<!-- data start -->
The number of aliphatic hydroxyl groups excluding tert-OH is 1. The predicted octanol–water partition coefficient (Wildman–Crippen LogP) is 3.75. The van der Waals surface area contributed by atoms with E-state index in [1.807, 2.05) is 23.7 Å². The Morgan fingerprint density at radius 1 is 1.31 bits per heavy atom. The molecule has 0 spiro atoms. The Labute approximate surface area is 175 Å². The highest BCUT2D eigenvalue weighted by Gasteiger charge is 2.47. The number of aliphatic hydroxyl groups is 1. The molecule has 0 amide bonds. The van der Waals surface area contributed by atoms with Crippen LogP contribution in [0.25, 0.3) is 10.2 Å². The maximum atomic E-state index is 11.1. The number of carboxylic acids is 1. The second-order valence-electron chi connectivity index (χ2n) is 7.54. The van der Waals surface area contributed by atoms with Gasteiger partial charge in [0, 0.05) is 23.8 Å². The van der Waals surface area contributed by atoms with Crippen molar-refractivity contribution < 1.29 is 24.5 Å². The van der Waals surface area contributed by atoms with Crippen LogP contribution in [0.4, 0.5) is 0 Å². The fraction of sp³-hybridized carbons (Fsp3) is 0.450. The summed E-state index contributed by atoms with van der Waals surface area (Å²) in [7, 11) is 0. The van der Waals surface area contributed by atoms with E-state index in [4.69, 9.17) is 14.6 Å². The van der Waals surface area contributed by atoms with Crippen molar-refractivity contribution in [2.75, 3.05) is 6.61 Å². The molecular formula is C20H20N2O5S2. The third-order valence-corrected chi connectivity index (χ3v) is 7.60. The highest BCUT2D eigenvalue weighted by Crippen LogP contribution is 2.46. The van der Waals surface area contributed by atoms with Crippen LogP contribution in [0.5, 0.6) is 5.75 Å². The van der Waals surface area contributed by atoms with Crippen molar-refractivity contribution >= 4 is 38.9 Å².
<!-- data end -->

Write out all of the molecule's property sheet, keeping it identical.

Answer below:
The number of aliphatic hydroxyl groups excluding tert-OH is 1. The predicted octanol–water partition coefficient (Wildman–Crippen LogP) is 3.75. The van der Waals surface area contributed by atoms with E-state index in [1.807, 2.05) is 23.7 Å². The Morgan fingerprint density at radius 1 is 1.31 bits per heavy atom. The molecule has 0 spiro atoms. The Labute approximate surface area is 175 Å². The highest BCUT2D eigenvalue weighted by Gasteiger charge is 2.47. The number of aliphatic hydroxyl groups is 1. The molecule has 0 amide bonds. The van der Waals surface area contributed by atoms with Crippen LogP contribution in [0.25, 0.3) is 10.2 Å². The maximum atomic E-state index is 11.1. The number of carboxylic acids is 1. The second-order valence-electron chi connectivity index (χ2n) is 7.54. The van der Waals surface area contributed by atoms with Gasteiger partial charge in [0, 0.05) is 23.8 Å². The van der Waals surface area contributed by atoms with Crippen molar-refractivity contribution < 1.29 is 24.5 Å². The van der Waals surface area contributed by atoms with Crippen LogP contribution in [0.4, 0.5) is 0 Å². The fraction of sp³-hybridized carbons (Fsp3) is 0.450. The summed E-state index contributed by atoms with van der Waals surface area (Å²) in [7, 11) is 0. The van der Waals surface area contributed by atoms with E-state index in [4.69, 9.17) is 14.6 Å². The van der Waals surface area contributed by atoms with Crippen molar-refractivity contribution in [2.75, 3.05) is 6.61 Å². The molecular formula is C20H20N2O5S2. The third-order valence-corrected chi connectivity index (χ3v) is 7.60. The highest BCUT2D eigenvalue weighted by Crippen LogP contribution is 2.46. The van der Waals surface area contributed by atoms with Crippen LogP contribution in [0.5, 0.6) is 5.75 Å². The van der Waals surface area contributed by atoms with Crippen molar-refractivity contribution >= 4 is 38.9 Å².